Jobs data tugs Canadian dollar away from parity; bonds firm
By Jennifer Kwan
TORONTO (Reuters) - The Canadian dollar ended on a weaker note on Friday, tumbling away from parity with the greenback after data showed softer jobs growth in March than expected.
The Canadian currency fell as low as C$1.0084 to the U.S. dollar, or 99.17 U.S. cents, as investors reacted to the jobs data, which eased pressure on the Bank of Canada to raise interest rates. Before release of the jobs data, it was trading close to one-for-one with the U.S. dollar.
Canada's economy added a net 17,900 jobs in March, following gains of 20,900 in February and 43,000 in January. The unemployment rate remained steady at 8.2 percent.
Expectations had been for an increase of 25,000 jobs and an unemployment rate of 8.2 percent.
"There was some talk on the Street that the job gains in March would be significantly higher than the 25,000 expected by the market. When it turned out we didn't get that level of job growth in March it more or less sucked the air out of the Canadian dollar," said Millan Mulraine, economics strategist at TD Securities.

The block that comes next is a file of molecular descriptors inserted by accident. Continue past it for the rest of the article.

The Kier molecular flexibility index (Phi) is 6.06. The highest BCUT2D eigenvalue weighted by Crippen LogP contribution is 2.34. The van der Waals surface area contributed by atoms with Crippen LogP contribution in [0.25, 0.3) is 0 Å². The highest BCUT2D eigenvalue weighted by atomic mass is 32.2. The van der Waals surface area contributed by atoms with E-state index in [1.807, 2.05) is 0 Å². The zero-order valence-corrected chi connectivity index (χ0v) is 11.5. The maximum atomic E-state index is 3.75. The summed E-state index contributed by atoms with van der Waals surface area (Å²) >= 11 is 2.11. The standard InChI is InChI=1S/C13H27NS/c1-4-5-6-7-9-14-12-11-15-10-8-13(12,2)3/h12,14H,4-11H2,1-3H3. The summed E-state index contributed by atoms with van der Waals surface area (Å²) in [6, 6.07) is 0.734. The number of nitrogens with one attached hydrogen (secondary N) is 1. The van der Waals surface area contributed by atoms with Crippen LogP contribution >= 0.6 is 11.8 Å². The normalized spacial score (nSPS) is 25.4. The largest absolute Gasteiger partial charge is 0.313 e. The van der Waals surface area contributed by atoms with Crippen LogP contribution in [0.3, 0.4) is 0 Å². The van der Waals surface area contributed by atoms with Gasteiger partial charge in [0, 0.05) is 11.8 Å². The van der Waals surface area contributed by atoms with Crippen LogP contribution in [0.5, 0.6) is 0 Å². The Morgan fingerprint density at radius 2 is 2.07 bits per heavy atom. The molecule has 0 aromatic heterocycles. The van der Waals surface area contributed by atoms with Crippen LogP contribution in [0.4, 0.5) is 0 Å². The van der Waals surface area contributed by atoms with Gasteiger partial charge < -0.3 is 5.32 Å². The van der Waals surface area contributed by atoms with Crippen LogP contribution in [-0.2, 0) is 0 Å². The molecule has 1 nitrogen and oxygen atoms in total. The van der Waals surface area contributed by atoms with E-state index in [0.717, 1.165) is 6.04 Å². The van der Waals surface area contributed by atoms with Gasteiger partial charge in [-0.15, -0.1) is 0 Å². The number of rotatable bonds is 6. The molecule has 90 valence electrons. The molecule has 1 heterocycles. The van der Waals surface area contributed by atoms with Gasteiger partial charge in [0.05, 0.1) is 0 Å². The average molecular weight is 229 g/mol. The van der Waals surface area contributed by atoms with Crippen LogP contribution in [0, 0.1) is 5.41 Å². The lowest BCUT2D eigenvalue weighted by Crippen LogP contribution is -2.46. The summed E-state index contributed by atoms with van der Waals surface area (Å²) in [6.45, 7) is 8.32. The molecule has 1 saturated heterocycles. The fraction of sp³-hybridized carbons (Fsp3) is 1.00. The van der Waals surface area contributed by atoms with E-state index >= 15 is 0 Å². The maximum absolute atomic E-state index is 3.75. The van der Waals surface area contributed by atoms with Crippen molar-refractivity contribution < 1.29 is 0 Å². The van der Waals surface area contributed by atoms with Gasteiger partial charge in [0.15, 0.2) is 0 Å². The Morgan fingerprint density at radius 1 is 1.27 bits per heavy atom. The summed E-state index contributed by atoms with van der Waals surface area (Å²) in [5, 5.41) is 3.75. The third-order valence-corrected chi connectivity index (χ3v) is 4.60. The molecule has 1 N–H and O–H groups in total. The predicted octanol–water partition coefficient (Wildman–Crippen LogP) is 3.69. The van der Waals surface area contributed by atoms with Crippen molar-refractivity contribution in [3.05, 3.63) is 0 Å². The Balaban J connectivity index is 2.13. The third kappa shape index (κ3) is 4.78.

"The Canadian dollar never fully recovered from that drop."
The currency finished the session at C$1.0040 to the U.S. dollar, or 99.60 U.S. cents, down from Thursday's close at C$1.0028 to the U.S. dollar, or 99.72 U.S. cents. It rose 0.4 percent on the week.
"It's softer than expected, but not soft numbers," Matthew Strauss, senior currency strategist at RBC Capital Markets, said of the employment report. Continued...